Canadian novelist Weir sets his tale in Victorian London’s underworld and the realm of boxing. The title character is an ex-soldier turned Irish evangelist, who runs an establishment that saves souls and teaches boxing. “The Hammer of Heaven” causes a sensation when he seemingly kills an opponent in the boxing ring and brings him back to life. Weary of fighting the Devil on a daily basis on behalf of the downtrodden, Daniel writes to a sporting newspaper, challenging the Devil to a boxing match in order to defeat him once and for all.
The narration is shared among Jaunty Rennert, a fellow ex-soldier; Nell Rooney the whore, Jack Beresford/Hartright, a failed preacher turned actor; and William Piper, a sleazy reporter. Are these narrators echoing the four Gospel authors, ranged around Daniel’s Christ-like figure? Another important character is the sinister gambler Lord Sculthorpe, of mysterious background, who severely frightens Jaunty after his bad advice to back Daniel’s opponent costs Sculthorpe money. Yet just when the reader believes Sculthorpe must be the villain of the piece, he helps Nell, although for enigmatic reasons. Readers may find themselves liking a character to begin with, but then changing their minds partway through, or vice versa.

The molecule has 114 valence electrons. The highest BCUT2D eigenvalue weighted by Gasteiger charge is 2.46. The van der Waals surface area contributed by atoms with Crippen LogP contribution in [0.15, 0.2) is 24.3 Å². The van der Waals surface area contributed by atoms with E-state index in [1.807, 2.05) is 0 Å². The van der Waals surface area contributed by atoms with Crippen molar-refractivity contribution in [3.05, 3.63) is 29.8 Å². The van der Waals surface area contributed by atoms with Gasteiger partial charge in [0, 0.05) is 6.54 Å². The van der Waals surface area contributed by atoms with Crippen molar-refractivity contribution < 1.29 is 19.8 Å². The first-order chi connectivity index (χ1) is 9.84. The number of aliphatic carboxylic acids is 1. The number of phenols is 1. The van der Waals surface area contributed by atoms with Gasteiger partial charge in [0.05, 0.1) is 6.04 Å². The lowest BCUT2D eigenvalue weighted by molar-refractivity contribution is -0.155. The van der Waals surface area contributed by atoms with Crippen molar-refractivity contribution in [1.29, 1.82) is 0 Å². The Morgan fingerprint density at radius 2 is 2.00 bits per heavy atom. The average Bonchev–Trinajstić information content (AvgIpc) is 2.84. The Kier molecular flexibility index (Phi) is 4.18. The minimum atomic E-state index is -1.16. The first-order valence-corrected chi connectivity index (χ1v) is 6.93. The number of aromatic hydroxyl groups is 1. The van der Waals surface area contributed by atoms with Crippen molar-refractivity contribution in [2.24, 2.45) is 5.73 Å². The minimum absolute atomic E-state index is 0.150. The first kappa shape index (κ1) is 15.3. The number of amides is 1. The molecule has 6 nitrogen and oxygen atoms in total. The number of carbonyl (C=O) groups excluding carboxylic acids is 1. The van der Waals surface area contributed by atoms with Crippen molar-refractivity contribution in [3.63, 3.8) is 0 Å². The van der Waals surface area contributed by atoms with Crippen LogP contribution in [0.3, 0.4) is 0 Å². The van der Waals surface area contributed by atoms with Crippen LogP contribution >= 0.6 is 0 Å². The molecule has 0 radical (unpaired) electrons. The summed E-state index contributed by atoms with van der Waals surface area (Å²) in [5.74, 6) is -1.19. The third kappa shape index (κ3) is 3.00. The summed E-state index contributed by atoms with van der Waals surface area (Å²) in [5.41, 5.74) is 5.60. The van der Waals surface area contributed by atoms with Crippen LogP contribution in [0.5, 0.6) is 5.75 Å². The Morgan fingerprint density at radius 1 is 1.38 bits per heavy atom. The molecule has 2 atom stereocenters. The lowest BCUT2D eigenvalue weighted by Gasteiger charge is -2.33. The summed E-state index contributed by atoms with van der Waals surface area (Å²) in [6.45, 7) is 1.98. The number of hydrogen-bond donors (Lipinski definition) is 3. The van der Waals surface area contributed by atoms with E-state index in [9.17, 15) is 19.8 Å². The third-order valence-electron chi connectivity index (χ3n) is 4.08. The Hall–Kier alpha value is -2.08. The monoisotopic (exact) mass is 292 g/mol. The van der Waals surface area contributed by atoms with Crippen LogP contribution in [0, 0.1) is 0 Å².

Historical nuggets are skillfully incorporated, such as when Jack and Nell attend the Great Exhibition in Hyde Park; Weir lists some of his sources in the acknowledgments. Readers may need concentration in order to keep all the characters straight, even with narrators’ names as chapter headings. I found the history and setting the most enjoyable things in the novel. The ending is somewhat disappointing, when the book runs out of steam as it leaves the verve of the Dickensian London setting and shifts to the Canadian wilderness.